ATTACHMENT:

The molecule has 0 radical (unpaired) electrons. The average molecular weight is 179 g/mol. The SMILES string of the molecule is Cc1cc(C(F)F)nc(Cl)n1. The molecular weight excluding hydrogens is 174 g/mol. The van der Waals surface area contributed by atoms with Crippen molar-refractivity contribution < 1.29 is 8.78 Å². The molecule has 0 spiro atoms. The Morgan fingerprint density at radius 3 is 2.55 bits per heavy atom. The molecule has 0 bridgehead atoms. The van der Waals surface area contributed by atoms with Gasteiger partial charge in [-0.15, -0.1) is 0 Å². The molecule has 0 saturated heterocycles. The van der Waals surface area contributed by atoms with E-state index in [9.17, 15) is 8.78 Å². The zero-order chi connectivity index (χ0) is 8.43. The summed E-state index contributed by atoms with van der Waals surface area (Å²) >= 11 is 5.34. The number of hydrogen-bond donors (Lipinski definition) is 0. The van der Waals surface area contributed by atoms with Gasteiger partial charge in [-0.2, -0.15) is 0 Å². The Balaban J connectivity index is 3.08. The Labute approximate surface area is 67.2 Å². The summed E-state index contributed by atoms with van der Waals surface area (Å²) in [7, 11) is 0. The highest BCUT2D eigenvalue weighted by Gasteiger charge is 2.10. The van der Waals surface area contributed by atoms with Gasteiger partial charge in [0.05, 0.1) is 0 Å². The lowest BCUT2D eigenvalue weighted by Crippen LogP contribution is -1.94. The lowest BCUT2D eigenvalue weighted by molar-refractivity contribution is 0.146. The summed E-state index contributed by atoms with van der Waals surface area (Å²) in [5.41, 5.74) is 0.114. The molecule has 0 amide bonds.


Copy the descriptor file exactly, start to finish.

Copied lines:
The molecule has 0 radical (unpaired) electrons. The average molecular weight is 179 g/mol. The SMILES string of the molecule is Cc1cc(C(F)F)nc(Cl)n1. The molecular weight excluding hydrogens is 174 g/mol. The van der Waals surface area contributed by atoms with Crippen molar-refractivity contribution < 1.29 is 8.78 Å². The molecule has 0 spiro atoms. The Morgan fingerprint density at radius 3 is 2.55 bits per heavy atom. The molecule has 0 bridgehead atoms. The van der Waals surface area contributed by atoms with Gasteiger partial charge in [-0.15, -0.1) is 0 Å². The molecule has 0 saturated heterocycles. The van der Waals surface area contributed by atoms with E-state index in [9.17, 15) is 8.78 Å². The zero-order chi connectivity index (χ0) is 8.43. The summed E-state index contributed by atoms with van der Waals surface area (Å²) >= 11 is 5.34. The number of hydrogen-bond donors (Lipinski definition) is 0. The van der Waals surface area contributed by atoms with Gasteiger partial charge in [-0.2, -0.15) is 0 Å². The Balaban J connectivity index is 3.08. The Labute approximate surface area is 67.2 Å². The summed E-state index contributed by atoms with van der Waals surface area (Å²) in [7, 11) is 0. The highest BCUT2D eigenvalue weighted by Gasteiger charge is 2.10. The van der Waals surface area contributed by atoms with Gasteiger partial charge in [0.05, 0.1) is 0 Å². The lowest BCUT2D eigenvalue weighted by Crippen LogP contribution is -1.94. The lowest BCUT2D eigenvalue weighted by molar-refractivity contribution is 0.146. The summed E-state index contributed by atoms with van der Waals surface area (Å²) in [5.41, 5.74) is 0.114. The molecule has 0 amide bonds.